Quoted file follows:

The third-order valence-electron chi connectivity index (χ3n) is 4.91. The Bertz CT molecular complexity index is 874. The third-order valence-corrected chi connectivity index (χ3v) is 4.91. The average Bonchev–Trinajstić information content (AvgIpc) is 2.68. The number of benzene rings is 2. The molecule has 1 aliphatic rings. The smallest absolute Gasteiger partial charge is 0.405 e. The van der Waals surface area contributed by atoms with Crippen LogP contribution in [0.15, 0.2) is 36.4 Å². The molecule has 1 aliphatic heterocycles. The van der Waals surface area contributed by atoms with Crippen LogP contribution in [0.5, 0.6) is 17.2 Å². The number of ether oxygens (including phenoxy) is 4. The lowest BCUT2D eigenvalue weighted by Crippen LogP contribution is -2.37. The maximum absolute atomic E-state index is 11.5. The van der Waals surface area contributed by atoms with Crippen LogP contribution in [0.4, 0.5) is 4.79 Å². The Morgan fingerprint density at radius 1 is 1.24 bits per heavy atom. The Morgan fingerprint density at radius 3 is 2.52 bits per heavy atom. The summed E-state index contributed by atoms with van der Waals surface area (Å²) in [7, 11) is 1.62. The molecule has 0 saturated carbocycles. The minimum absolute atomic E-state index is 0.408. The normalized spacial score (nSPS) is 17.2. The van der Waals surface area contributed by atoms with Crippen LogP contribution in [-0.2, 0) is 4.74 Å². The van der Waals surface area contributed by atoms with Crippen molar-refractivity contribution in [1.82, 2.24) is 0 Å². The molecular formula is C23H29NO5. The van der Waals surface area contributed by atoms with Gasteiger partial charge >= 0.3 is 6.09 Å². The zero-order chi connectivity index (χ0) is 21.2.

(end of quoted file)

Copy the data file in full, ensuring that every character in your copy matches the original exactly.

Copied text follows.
The third-order valence-electron chi connectivity index (χ3n) is 4.91. The Bertz CT molecular complexity index is 874. The third-order valence-corrected chi connectivity index (χ3v) is 4.91. The average Bonchev–Trinajstić information content (AvgIpc) is 2.68. The number of benzene rings is 2. The molecule has 1 aliphatic rings. The smallest absolute Gasteiger partial charge is 0.405 e. The van der Waals surface area contributed by atoms with Crippen LogP contribution in [0.15, 0.2) is 36.4 Å². The molecule has 1 aliphatic heterocycles. The van der Waals surface area contributed by atoms with Crippen LogP contribution in [0.5, 0.6) is 17.2 Å². The number of ether oxygens (including phenoxy) is 4. The lowest BCUT2D eigenvalue weighted by Crippen LogP contribution is -2.37. The maximum absolute atomic E-state index is 11.5. The van der Waals surface area contributed by atoms with Crippen LogP contribution in [0.4, 0.5) is 4.79 Å². The Morgan fingerprint density at radius 1 is 1.24 bits per heavy atom. The Morgan fingerprint density at radius 3 is 2.52 bits per heavy atom. The summed E-state index contributed by atoms with van der Waals surface area (Å²) in [7, 11) is 1.62. The molecule has 0 saturated carbocycles. The minimum absolute atomic E-state index is 0.408. The normalized spacial score (nSPS) is 17.2. The van der Waals surface area contributed by atoms with Crippen LogP contribution in [-0.2, 0) is 4.74 Å². The van der Waals surface area contributed by atoms with Crippen molar-refractivity contribution in [1.82, 2.24) is 0 Å². The molecular formula is C23H29NO5. The van der Waals surface area contributed by atoms with Gasteiger partial charge >= 0.3 is 6.09 Å². The zero-order chi connectivity index (χ0) is 21.2.